At our house, we often say it’s hard to put vegan food down.  And not just because it’s tasty, which it usually is.  It’s hard to put down, because, if you do, you may need a spoon to pick it back up again.

Allow me to illustrate with two staples of our veganish diet: veggie wraps and veggie burgers.

The veggie wrap was an enticing lure for me to go over to the dark side.  My wife got into the habit of having one for breakfast. For me, the bigger the breakfast, the better I like it and I would usually go a little heavier on the weekends with an extra bowl of cereal or an omelet, French toast, or pancakes.

One day, as my fourth piece of French toast bobbed in maple syrup, I looked over at this cornucopia of colors, bursting out of a sandwich.  Red and green peppers, onion, lettuce, spinach, carrot, cauliflower, broccoli, and humus.  Each bite would yield a satisfying crunch.  When I decided to try it, it was every bit as good as I imagined.

On Saturday, we share the prep work, not necessarily aware of how much the other is dicing.  Carrots are shredded and other vegetables are cut into bits so tiny they could collect on the head of a pin.  When we’re finished, we put all the vegetables in a huge pile and then divide it in half.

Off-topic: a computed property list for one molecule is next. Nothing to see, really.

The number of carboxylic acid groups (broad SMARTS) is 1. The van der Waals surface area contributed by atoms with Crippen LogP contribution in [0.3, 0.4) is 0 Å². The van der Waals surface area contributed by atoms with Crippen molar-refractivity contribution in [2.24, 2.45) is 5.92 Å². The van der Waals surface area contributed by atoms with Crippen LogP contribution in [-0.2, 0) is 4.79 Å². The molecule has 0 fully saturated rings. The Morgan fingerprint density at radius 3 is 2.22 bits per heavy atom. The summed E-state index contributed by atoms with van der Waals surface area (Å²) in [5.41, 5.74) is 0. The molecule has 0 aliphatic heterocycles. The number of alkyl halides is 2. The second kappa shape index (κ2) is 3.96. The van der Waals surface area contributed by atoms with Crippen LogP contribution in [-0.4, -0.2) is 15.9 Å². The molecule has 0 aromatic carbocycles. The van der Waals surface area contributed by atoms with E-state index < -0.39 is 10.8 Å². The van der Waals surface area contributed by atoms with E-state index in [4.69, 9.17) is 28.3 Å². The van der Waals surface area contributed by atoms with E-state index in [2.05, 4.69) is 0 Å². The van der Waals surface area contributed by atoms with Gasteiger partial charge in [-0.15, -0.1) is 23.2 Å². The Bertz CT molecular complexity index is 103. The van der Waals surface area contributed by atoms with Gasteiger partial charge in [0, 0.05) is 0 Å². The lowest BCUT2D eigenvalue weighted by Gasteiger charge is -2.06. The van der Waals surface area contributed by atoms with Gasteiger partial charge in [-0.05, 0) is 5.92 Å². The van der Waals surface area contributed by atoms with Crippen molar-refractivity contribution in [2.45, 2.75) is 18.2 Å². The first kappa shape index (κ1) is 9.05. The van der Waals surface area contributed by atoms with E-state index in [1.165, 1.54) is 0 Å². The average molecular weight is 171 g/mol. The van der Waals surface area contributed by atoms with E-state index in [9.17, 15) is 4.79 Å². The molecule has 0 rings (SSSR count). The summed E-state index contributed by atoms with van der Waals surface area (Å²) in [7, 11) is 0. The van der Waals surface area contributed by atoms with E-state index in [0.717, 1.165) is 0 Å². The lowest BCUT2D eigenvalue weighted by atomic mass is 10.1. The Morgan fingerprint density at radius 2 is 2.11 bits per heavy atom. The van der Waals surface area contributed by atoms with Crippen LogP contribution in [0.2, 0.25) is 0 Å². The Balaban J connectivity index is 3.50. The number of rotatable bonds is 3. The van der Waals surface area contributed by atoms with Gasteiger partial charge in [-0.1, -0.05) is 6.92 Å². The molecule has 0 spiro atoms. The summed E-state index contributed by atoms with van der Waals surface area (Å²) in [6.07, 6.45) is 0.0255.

You would think by its name alone that a wrap would keep everything in, but it’s not always the case.  You may have heard the expression “ten pounds of flour in a five pound sack.”  Our wraps often come out this way.  And, if the wrap is stale or prone to cracking, you’re really in trouble.

The best way to manage the wrap is to hold on to it and not let go.  Hold it upright as if it were a glass that you don’t want to spill.  This may limit your ability to multi-task as you may have to choose between holding your sandwich and sipping a beverage, talking on the phone, eating a pickle, or turning the pages of a newspaper.  But you’ll be glad you did.

The wrap experience will only help you prepare for eating a veggie burger.  Because they are held together with beans and bread crumbs and not pink chemicals, veggie burgers struggle to maintain their shape.  Even when smushed together and seared in a pan, veggie burger molecules are looking for any opportunity to disband.

The key to eating it is the bun selection.  If you choose a bagel, as I used to for sandwiches, you might just as well throw the whole business in a food processor and drink it.  The weight and density of the bagel will crush the burger.  A hamburger bun is soft enough but probably too small for a decent sized burger.

I have had the best luck eating veggie burgers on Kaiser rolls or bulkies.  They are big enough yet light enough to keep most everything between the bread.  You will always have some leakage.  So keep a spoon handy just in case.

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